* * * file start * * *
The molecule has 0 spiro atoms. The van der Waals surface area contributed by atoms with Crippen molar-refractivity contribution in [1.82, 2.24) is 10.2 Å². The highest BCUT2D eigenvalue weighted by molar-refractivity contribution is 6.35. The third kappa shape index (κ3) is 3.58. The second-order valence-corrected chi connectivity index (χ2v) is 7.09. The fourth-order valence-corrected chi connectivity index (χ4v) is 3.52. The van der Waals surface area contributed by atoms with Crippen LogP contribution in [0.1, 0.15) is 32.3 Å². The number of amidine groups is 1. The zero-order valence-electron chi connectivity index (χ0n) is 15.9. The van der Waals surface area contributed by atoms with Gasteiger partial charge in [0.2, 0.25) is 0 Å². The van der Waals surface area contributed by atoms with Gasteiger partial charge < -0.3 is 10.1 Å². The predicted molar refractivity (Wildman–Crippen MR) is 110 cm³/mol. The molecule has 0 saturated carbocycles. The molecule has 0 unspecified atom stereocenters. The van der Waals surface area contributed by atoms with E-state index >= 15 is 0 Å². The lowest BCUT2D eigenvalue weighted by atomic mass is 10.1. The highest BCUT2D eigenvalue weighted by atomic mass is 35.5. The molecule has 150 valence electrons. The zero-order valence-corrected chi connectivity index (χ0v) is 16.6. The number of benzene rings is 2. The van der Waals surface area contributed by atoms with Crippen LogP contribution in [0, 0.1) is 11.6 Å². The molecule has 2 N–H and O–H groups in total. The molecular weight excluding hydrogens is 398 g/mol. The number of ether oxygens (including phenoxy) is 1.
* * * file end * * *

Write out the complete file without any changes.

The molecule has 0 spiro atoms. The van der Waals surface area contributed by atoms with Crippen molar-refractivity contribution in [1.82, 2.24) is 10.2 Å². The highest BCUT2D eigenvalue weighted by molar-refractivity contribution is 6.35. The third kappa shape index (κ3) is 3.58. The second-order valence-corrected chi connectivity index (χ2v) is 7.09. The fourth-order valence-corrected chi connectivity index (χ4v) is 3.52. The van der Waals surface area contributed by atoms with Crippen LogP contribution in [0.1, 0.15) is 32.3 Å². The number of amidine groups is 1. The zero-order valence-electron chi connectivity index (χ0n) is 15.9. The van der Waals surface area contributed by atoms with Gasteiger partial charge in [0.2, 0.25) is 0 Å². The van der Waals surface area contributed by atoms with Gasteiger partial charge < -0.3 is 10.1 Å². The predicted molar refractivity (Wildman–Crippen MR) is 110 cm³/mol. The molecule has 0 saturated carbocycles. The molecule has 0 unspecified atom stereocenters. The van der Waals surface area contributed by atoms with E-state index >= 15 is 0 Å². The lowest BCUT2D eigenvalue weighted by atomic mass is 10.1. The highest BCUT2D eigenvalue weighted by atomic mass is 35.5. The molecule has 150 valence electrons. The zero-order valence-corrected chi connectivity index (χ0v) is 16.6. The number of benzene rings is 2. The van der Waals surface area contributed by atoms with Crippen LogP contribution in [0, 0.1) is 11.6 Å². The molecule has 2 N–H and O–H groups in total. The molecular weight excluding hydrogens is 398 g/mol. The number of ether oxygens (including phenoxy) is 1.